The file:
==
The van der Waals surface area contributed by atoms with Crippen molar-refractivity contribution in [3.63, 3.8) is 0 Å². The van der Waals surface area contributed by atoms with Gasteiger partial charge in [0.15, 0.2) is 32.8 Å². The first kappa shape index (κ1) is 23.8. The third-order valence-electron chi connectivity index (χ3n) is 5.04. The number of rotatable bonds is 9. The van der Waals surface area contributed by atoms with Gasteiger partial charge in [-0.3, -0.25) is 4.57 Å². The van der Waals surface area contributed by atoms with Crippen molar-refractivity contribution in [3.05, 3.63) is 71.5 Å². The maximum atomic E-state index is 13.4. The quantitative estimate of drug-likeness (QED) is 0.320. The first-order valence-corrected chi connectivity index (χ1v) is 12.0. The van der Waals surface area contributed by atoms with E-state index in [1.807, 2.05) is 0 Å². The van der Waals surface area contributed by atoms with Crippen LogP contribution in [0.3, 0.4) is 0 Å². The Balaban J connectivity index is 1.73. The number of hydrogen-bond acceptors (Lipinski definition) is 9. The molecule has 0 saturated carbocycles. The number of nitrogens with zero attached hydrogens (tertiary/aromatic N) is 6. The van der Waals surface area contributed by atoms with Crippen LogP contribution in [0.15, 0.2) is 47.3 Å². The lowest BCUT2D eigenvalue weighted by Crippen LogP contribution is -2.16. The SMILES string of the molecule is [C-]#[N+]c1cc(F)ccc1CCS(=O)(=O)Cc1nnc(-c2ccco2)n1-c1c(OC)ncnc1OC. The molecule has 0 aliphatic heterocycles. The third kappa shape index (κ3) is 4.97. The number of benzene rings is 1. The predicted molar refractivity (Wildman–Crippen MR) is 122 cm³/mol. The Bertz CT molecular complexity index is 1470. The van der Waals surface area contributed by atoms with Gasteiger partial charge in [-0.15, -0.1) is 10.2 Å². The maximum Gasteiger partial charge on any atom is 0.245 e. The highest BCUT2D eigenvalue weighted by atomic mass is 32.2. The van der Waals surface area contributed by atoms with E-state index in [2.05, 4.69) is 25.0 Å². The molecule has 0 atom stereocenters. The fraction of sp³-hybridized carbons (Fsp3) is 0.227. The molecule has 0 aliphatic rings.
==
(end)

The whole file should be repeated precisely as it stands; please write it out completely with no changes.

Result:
The van der Waals surface area contributed by atoms with Crippen molar-refractivity contribution in [3.63, 3.8) is 0 Å². The van der Waals surface area contributed by atoms with Gasteiger partial charge in [0.15, 0.2) is 32.8 Å². The first kappa shape index (κ1) is 23.8. The third-order valence-electron chi connectivity index (χ3n) is 5.04. The number of rotatable bonds is 9. The van der Waals surface area contributed by atoms with Gasteiger partial charge in [-0.3, -0.25) is 4.57 Å². The van der Waals surface area contributed by atoms with Crippen molar-refractivity contribution in [3.05, 3.63) is 71.5 Å². The maximum atomic E-state index is 13.4. The quantitative estimate of drug-likeness (QED) is 0.320. The first-order valence-corrected chi connectivity index (χ1v) is 12.0. The van der Waals surface area contributed by atoms with E-state index in [1.807, 2.05) is 0 Å². The van der Waals surface area contributed by atoms with Crippen LogP contribution in [0.3, 0.4) is 0 Å². The Balaban J connectivity index is 1.73. The number of hydrogen-bond acceptors (Lipinski definition) is 9. The molecule has 0 saturated carbocycles. The number of nitrogens with zero attached hydrogens (tertiary/aromatic N) is 6. The van der Waals surface area contributed by atoms with Crippen LogP contribution in [0.15, 0.2) is 47.3 Å². The lowest BCUT2D eigenvalue weighted by Crippen LogP contribution is -2.16. The SMILES string of the molecule is [C-]#[N+]c1cc(F)ccc1CCS(=O)(=O)Cc1nnc(-c2ccco2)n1-c1c(OC)ncnc1OC. The molecule has 0 aliphatic heterocycles. The third kappa shape index (κ3) is 4.97. The number of benzene rings is 1. The predicted molar refractivity (Wildman–Crippen MR) is 122 cm³/mol. The Bertz CT molecular complexity index is 1470. The van der Waals surface area contributed by atoms with Gasteiger partial charge in [-0.15, -0.1) is 10.2 Å². The maximum Gasteiger partial charge on any atom is 0.245 e. The highest BCUT2D eigenvalue weighted by atomic mass is 32.2. The van der Waals surface area contributed by atoms with E-state index in [2.05, 4.69) is 25.0 Å². The molecule has 0 atom stereocenters. The fraction of sp³-hybridized carbons (Fsp3) is 0.227. The molecule has 0 aliphatic rings.